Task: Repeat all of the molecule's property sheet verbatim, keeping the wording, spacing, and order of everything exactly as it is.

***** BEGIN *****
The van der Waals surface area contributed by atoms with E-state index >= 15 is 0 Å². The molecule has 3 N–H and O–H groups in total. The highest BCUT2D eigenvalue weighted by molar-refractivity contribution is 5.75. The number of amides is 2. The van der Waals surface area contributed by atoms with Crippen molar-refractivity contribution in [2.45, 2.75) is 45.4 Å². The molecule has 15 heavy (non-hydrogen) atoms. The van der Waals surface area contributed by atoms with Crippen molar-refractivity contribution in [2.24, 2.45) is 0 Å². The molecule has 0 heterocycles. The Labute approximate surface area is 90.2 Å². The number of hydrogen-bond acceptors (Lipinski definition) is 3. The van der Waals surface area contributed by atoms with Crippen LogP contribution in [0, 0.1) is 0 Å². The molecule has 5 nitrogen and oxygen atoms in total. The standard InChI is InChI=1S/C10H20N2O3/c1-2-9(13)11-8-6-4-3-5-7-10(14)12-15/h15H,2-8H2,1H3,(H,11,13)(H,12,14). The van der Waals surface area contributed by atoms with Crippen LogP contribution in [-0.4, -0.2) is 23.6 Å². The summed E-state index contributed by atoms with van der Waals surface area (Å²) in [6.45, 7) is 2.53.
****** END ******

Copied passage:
The van der Waals surface area contributed by atoms with E-state index >= 15 is 0 Å². The molecule has 3 N–H and O–H groups in total. The highest BCUT2D eigenvalue weighted by molar-refractivity contribution is 5.75. The number of amides is 2. The van der Waals surface area contributed by atoms with Crippen molar-refractivity contribution in [2.45, 2.75) is 45.4 Å². The molecule has 15 heavy (non-hydrogen) atoms. The van der Waals surface area contributed by atoms with Crippen molar-refractivity contribution in [2.24, 2.45) is 0 Å². The molecule has 0 heterocycles. The Labute approximate surface area is 90.2 Å². The number of hydrogen-bond acceptors (Lipinski definition) is 3. The van der Waals surface area contributed by atoms with Crippen LogP contribution in [0, 0.1) is 0 Å². The molecule has 5 nitrogen and oxygen atoms in total. The standard InChI is InChI=1S/C10H20N2O3/c1-2-9(13)11-8-6-4-3-5-7-10(14)12-15/h15H,2-8H2,1H3,(H,11,13)(H,12,14). The van der Waals surface area contributed by atoms with Crippen LogP contribution in [-0.4, -0.2) is 23.6 Å². The summed E-state index contributed by atoms with van der Waals surface area (Å²) in [6.45, 7) is 2.53.